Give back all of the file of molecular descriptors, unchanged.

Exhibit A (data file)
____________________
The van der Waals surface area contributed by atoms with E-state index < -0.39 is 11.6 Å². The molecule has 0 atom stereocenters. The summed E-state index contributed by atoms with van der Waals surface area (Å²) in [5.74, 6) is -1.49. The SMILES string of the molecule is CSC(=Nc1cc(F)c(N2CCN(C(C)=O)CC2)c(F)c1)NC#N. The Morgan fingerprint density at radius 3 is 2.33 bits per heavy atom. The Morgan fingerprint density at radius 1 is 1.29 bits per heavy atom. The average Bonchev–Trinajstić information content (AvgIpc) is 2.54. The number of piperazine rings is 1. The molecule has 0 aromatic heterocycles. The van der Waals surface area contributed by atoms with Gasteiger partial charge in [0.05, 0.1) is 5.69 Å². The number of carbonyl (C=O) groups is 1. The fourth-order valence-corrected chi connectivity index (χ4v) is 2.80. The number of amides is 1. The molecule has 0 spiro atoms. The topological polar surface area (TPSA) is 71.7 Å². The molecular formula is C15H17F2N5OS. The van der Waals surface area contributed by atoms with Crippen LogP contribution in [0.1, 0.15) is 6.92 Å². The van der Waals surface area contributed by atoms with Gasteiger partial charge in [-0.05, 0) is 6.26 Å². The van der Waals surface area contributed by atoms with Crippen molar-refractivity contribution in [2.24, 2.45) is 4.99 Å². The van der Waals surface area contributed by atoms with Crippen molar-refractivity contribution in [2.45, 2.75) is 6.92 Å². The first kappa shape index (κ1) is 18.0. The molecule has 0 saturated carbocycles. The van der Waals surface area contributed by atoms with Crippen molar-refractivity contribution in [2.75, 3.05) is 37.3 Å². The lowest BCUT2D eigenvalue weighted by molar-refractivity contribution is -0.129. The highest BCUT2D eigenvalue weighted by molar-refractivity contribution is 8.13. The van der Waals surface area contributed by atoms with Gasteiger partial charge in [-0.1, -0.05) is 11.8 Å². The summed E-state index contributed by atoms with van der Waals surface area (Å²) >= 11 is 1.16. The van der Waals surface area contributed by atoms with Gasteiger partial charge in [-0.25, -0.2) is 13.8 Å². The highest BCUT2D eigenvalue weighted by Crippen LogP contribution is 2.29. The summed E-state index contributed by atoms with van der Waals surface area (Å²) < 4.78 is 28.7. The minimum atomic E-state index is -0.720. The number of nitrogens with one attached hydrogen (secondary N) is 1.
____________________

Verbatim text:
The van der Waals surface area contributed by atoms with E-state index < -0.39 is 11.6 Å². The molecule has 0 atom stereocenters. The summed E-state index contributed by atoms with van der Waals surface area (Å²) in [5.74, 6) is -1.49. The SMILES string of the molecule is CSC(=Nc1cc(F)c(N2CCN(C(C)=O)CC2)c(F)c1)NC#N. The Morgan fingerprint density at radius 3 is 2.33 bits per heavy atom. The Morgan fingerprint density at radius 1 is 1.29 bits per heavy atom. The average Bonchev–Trinajstić information content (AvgIpc) is 2.54. The number of piperazine rings is 1. The molecule has 0 aromatic heterocycles. The van der Waals surface area contributed by atoms with Gasteiger partial charge in [0.05, 0.1) is 5.69 Å². The number of carbonyl (C=O) groups is 1. The fourth-order valence-corrected chi connectivity index (χ4v) is 2.80. The number of amides is 1. The molecule has 0 spiro atoms. The topological polar surface area (TPSA) is 71.7 Å². The molecular formula is C15H17F2N5OS. The van der Waals surface area contributed by atoms with Crippen LogP contribution in [0.1, 0.15) is 6.92 Å². The van der Waals surface area contributed by atoms with Gasteiger partial charge in [-0.05, 0) is 6.26 Å². The van der Waals surface area contributed by atoms with Crippen molar-refractivity contribution in [2.24, 2.45) is 4.99 Å². The van der Waals surface area contributed by atoms with Crippen molar-refractivity contribution in [2.45, 2.75) is 6.92 Å². The first kappa shape index (κ1) is 18.0. The molecule has 0 saturated carbocycles. The van der Waals surface area contributed by atoms with Crippen molar-refractivity contribution in [2.75, 3.05) is 37.3 Å². The lowest BCUT2D eigenvalue weighted by molar-refractivity contribution is -0.129. The highest BCUT2D eigenvalue weighted by molar-refractivity contribution is 8.13. The van der Waals surface area contributed by atoms with Gasteiger partial charge in [-0.1, -0.05) is 11.8 Å². The summed E-state index contributed by atoms with van der Waals surface area (Å²) >= 11 is 1.16. The van der Waals surface area contributed by atoms with Gasteiger partial charge in [-0.25, -0.2) is 13.8 Å². The highest BCUT2D eigenvalue weighted by Crippen LogP contribution is 2.29. The summed E-state index contributed by atoms with van der Waals surface area (Å²) < 4.78 is 28.7. The minimum atomic E-state index is -0.720. The number of nitrogens with one attached hydrogen (secondary N) is 1.